Cnooc-Nexen Deal ‘Moving Along’ as Canada Develops Policy
Cnooc Ltd. (883)’s $15.1 billion bid for Canada’s Nexen Inc. is “moving along” as the federal government develops new foreign-investment guidelines while it reviews the bid from the Chinese oil producer, Alberta Premier Alison Redford said yesterday.
“I haven’t heard anything,” Redford said. “This is a decision the federal government will make. We understand that it’s moving along and everything is being considered.”
Redford, whose province includes Nexen’s Calgary headquarters, spoke to reporters in Toronto yesterday after a speech at an infrastructure investment conference.
The Cnooc-Nexen deal is “an important investment for Alberta and for Canada,” she said. “We respect the fact that the federal government is thinking through what that long-term approach should be with respect to policy which I think is good for Canadians.”
The Canadian government is reviewing the sale of Nexen under its foreign-takeover law, which specifies transactions need to have a “net benefit” to the country in order to win approval. Canada extended its review of the deal for a second time on Nov. 2, setting the deadline to Dec. 10.
Canadian Industry Minister Christian Paradis said his government is working on a legal framework, including “new provisions,” for foreign investments, declining to speculate on decisions regarding deals under review.
“There is a current legal framework in place and we are reviewing with this legal framework and as I said when we are ready to announce a policy framework that we’ve been working on, we’ll do it appropriately,” Paradis told reporters in Ottawa yesterday.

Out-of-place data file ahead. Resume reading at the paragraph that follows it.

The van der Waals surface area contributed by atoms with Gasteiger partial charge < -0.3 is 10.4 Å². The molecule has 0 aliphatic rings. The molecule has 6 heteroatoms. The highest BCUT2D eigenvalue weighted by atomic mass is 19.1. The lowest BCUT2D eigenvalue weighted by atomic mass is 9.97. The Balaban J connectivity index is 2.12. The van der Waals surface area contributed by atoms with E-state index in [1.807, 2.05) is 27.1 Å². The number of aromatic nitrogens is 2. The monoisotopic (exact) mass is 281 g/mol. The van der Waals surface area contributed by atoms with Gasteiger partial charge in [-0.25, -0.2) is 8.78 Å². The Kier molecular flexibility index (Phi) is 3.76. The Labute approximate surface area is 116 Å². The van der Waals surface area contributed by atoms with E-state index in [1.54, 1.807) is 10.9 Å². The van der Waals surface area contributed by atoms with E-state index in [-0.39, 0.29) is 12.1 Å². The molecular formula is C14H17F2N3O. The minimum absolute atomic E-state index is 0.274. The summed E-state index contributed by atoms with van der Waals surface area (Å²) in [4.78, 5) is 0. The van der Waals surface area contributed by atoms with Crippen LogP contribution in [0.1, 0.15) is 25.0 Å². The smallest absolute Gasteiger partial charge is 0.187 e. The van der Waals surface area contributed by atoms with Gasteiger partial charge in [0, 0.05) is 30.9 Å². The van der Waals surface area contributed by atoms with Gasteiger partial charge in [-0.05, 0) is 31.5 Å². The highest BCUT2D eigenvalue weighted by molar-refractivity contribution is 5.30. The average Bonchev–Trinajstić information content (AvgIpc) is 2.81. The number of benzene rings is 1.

Zhang Junsai, China’s ambassador to Canada, said yesterday the debate over the takeover bid is “understandable” and shows the relationship between the two countries is maturing. The debate over investment and trade between the two countries is coming at the right time and is helping to build trust, he said in a Montreal speech.
“Recently there is a heated debate on trade and economic cooperation between our two countries especially on the issue of two-way investment and more specifically the Nexen issue,” Zhang said. “To me it’s totally understandable. That shows our trade and economic relations are maturing.”
Nexen fell 2 percent to close at C$24.10 ($24.24) in Toronto, while Cnooc’s American depository receipts dropped 1 percent to $209.67.
Cnooc and Nexen withdrew and resubmitted a notice on the deal for review by the Committee on Foreign Investment in the United States, Nexen said in a statement on its website after the close of North American markets without providing a reason. Nexen spokesman Pierre Alvarez didn’t immediately return a phone message seeking comment.
The committee, known as CFIUS, assesses foreign takeovers of U.S. companies on national security grounds. Nexen’s U.S. unit operates in the U.S. portion of the Gulf of Mexico.
Market sensitivity to the deal is driving speculation about the U.S. review, Sachin Shah, a special situations and merger arbitrage strategist at Tullett Prebon Americas Corp. in Jersey City, said in a note earlier in the day.
To contact the editor responsible for this story: David Scanlan at firstname.lastname@example.org